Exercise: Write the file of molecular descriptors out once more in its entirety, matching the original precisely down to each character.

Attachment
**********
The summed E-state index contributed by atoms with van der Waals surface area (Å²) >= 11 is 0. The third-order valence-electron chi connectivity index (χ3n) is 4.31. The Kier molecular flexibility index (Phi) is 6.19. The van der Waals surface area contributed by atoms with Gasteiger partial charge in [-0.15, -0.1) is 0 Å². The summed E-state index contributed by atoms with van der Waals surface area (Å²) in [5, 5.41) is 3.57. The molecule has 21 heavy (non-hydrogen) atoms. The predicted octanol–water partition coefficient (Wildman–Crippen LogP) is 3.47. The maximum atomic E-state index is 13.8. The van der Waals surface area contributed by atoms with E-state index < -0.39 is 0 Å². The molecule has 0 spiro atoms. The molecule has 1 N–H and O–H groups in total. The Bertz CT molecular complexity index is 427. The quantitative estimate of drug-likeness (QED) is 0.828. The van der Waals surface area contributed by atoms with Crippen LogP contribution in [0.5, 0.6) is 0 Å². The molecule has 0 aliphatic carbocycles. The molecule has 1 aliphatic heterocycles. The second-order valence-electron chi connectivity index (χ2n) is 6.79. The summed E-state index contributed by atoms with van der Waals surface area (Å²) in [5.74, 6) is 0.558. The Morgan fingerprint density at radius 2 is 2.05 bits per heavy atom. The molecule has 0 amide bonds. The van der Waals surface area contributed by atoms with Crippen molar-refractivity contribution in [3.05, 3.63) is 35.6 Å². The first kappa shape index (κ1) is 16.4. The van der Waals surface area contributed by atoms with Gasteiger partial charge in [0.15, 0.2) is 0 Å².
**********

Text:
The summed E-state index contributed by atoms with van der Waals surface area (Å²) >= 11 is 0. The third-order valence-electron chi connectivity index (χ3n) is 4.31. The Kier molecular flexibility index (Phi) is 6.19. The van der Waals surface area contributed by atoms with Gasteiger partial charge in [-0.15, -0.1) is 0 Å². The summed E-state index contributed by atoms with van der Waals surface area (Å²) in [5, 5.41) is 3.57. The molecule has 21 heavy (non-hydrogen) atoms. The predicted octanol–water partition coefficient (Wildman–Crippen LogP) is 3.47. The maximum atomic E-state index is 13.8. The van der Waals surface area contributed by atoms with E-state index < -0.39 is 0 Å². The molecule has 0 spiro atoms. The molecule has 1 N–H and O–H groups in total. The Bertz CT molecular complexity index is 427. The quantitative estimate of drug-likeness (QED) is 0.828. The van der Waals surface area contributed by atoms with Crippen LogP contribution in [0.5, 0.6) is 0 Å². The molecule has 0 aliphatic carbocycles. The molecule has 1 aliphatic heterocycles. The second-order valence-electron chi connectivity index (χ2n) is 6.79. The summed E-state index contributed by atoms with van der Waals surface area (Å²) in [5.74, 6) is 0.558. The Morgan fingerprint density at radius 2 is 2.05 bits per heavy atom. The molecule has 0 amide bonds. The van der Waals surface area contributed by atoms with Crippen molar-refractivity contribution in [3.05, 3.63) is 35.6 Å². The first kappa shape index (κ1) is 16.4. The van der Waals surface area contributed by atoms with Gasteiger partial charge in [0.15, 0.2) is 0 Å².